Jeremy Mayfield finally knows what the spotlight feels like.
Twelve years into a career that has meandered through high-profile teams but on the outskirts of success, the Owensboro, Ky., native will experience what the big time really means as one of 10 drivers vying for the Nextel Cup title. He starts from the ninth position today at New Hampshire International Speedway.
Mayfield got a sampling last weekend, needing and getting a win in the final "regular-season" race at Richmond to move into the ninth spot in the standings.
Maintaining the all-in attitude that led to that victory, Mayfield now considers himself a legitimate title contender. What once would have been a laughable declaration now must be taken seriously.
"We've got not only momentum, but the 19 team just won their first race," Mayfield said. "A lot of guys on that team had never been to Victory Lane. Now all those guys know what it's all about. They know what it feels like, and they know they can do it.
"I believe we've definitely got an advantage over the field because we're just now beginning and (the rest of the Chase drivers) they've won, they're already in their own rut and we're into the part we've never been before."
That's pretty much how Mayfield's career has gone. The 35-year-old veteran, who financed his Late Models career as a teen by painting signs and numbers on cars, never received much attention when he was living in the shadow of teammate Rusty Wallace. Two of Mayfield's three career wins entering this season came in 2000. Admittedly somewhat brash at that time, Mayfield clashed with Wallace, but he learned some things, too.
Mayfield's new comfort was evident in a preseason media tour. In his third season with Evernham Motorsports, he was front and center in promotional photos, the new face of the team with former champion Bill Elliott easing into retirement with a part-time schedule and rookie Kasey Kahne expected to endure all the travails that come with a first Cup season.
"I'm more humble now," Mayfield said before the season. "I'm confident, but I'm humble as far as that goes. I'm not going to say I'm the lead dog. Rusty is a good guy and he helped me a lot, but he had to be the lead dog. It was his deal and I understand, but now I'm in a situation where there is no big dog."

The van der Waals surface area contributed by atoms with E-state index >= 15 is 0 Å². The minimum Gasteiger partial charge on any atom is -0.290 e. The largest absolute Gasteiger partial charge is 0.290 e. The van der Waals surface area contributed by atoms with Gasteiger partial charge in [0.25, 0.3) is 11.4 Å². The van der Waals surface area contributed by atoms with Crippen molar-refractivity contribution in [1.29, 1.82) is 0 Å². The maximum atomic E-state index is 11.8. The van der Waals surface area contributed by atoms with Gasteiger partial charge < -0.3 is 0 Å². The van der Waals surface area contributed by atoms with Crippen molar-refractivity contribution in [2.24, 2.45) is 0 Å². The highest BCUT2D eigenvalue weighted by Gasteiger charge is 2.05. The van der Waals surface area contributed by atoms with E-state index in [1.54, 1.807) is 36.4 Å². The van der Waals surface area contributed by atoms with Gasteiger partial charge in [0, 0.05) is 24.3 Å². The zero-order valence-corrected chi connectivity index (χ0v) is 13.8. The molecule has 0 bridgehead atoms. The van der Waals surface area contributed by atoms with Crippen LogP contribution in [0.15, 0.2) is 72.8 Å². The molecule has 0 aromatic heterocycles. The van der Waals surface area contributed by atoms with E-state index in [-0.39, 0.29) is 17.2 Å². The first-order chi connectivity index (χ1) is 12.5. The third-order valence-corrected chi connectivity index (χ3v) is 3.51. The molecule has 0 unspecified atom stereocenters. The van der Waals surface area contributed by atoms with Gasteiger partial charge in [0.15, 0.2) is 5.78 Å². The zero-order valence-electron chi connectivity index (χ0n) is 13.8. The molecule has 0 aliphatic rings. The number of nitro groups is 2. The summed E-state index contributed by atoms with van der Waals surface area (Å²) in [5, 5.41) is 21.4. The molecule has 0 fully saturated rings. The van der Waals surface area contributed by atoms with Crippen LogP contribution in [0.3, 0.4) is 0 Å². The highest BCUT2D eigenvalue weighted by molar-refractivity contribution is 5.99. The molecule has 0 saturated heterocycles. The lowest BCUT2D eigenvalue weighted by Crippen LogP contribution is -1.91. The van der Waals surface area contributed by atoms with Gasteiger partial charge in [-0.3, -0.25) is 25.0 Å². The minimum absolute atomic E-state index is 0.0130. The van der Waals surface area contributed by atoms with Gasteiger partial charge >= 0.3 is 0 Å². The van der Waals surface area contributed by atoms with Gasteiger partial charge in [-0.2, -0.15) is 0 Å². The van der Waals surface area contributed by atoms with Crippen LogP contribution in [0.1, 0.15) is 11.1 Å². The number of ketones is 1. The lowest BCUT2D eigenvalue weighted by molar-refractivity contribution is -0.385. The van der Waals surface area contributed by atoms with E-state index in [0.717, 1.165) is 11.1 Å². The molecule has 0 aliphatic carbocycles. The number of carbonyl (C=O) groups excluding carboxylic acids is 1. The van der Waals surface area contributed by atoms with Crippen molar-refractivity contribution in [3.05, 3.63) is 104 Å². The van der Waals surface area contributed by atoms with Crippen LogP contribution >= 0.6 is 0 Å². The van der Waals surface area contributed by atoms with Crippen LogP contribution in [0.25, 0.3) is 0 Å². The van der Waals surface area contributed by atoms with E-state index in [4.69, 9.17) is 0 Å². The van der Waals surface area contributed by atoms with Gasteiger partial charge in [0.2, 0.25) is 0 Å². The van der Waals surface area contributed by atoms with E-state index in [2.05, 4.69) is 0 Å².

For a while at least. Although the unassuming Kahne did not seek lead-dog status within the organization, three top-three finishes in his first four races made him the new face of Evernham. Mayfield, meanwhile, struggled, finishing 34th at Texas and 36th at Martinsville in consecutive weeks. The veteran faded as Kahne mounted not only a runaway campaign for rookie of the year but also a bid for the Chase for the Championship.
Somewhere it all changed for Mayfield. An inconsistent pit crew put together better stops, performance increased and Mayfield finished fifth at Chicago and had four top 10s in five races to move into contention in late summer.
Mayfield held the 10th spot after finishing seventh at Watkins Glen, but finishes of 11th, 22nd and 16th relegated him to 14th, 55 points from the last spot entering Richmond.
He needed a masterstroke.
"It was right before he got in the car," Evernham said, "and I looked him in the eye and I meant it. I said, "Look, I want you to understand something. Win, lose or draw tonight you've done a hell of a job getting us here. We're here because of you. If we make it, we make it. If we don't, we don't, but we've done our best and we're going to go on.' For some reason it kind of stuck in his mind. I believed it. He's worked hard to get us here, and he's just a great guy."
Mayfield cycled to the front in a late caution period, took the lead when Kurt Busch pitted for fuel with eight laps left and led 151 of 400 laps. Mayfield made the Chase, Kahne did not.
Like a last-second shot or winning home run on a national stage, the victory, Evernham contends, elevated Mayfield toward the status he imagined when he signed him for the 2002 season.
"I think that put Jeremy in a whole different class," Evernham said of Mayfield, whose best points finish was seventh in 1998. "People have got to look at Jeremy in a whole different light right now. He's got to look at himself in a different light. He stepped up at the big game, the final shot right on the buzzer, and he and his team performed flawlessly.
"I think that they're a different race team today because of that. There's a different look on their faces. There's a different attitude in that shop. They've accomplished something to them that was great. It was a great step for them, their first great step together, and they're a different race team today."
Now they're legitimate championship contenders. But they have to prove it 10 more times.